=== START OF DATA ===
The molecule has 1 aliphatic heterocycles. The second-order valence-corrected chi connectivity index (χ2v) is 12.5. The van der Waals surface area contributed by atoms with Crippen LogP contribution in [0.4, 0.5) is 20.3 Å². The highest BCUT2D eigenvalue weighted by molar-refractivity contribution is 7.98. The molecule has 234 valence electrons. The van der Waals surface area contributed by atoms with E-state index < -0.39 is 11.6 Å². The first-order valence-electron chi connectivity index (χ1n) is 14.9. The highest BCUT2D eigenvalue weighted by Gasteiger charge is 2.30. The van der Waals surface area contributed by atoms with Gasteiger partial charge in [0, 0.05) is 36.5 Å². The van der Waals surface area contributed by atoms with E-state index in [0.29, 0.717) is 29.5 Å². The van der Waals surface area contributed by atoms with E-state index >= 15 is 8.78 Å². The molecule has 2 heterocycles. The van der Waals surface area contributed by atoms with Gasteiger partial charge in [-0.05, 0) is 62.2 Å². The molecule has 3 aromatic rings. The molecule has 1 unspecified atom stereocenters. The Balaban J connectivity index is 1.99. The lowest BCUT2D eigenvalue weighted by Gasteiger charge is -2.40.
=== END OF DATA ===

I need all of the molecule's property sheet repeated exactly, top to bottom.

The molecule has 1 aliphatic heterocycles. The second-order valence-corrected chi connectivity index (χ2v) is 12.5. The van der Waals surface area contributed by atoms with Crippen LogP contribution in [0.4, 0.5) is 20.3 Å². The highest BCUT2D eigenvalue weighted by molar-refractivity contribution is 7.98. The molecule has 234 valence electrons. The van der Waals surface area contributed by atoms with E-state index < -0.39 is 11.6 Å². The first-order valence-electron chi connectivity index (χ1n) is 14.9. The highest BCUT2D eigenvalue weighted by Gasteiger charge is 2.30. The van der Waals surface area contributed by atoms with Gasteiger partial charge in [0, 0.05) is 36.5 Å². The van der Waals surface area contributed by atoms with E-state index in [0.29, 0.717) is 29.5 Å². The van der Waals surface area contributed by atoms with E-state index >= 15 is 8.78 Å². The molecule has 2 heterocycles. The van der Waals surface area contributed by atoms with Gasteiger partial charge in [-0.05, 0) is 62.2 Å². The molecule has 3 aromatic rings. The molecule has 1 unspecified atom stereocenters. The Balaban J connectivity index is 1.99. The lowest BCUT2D eigenvalue weighted by Gasteiger charge is -2.40.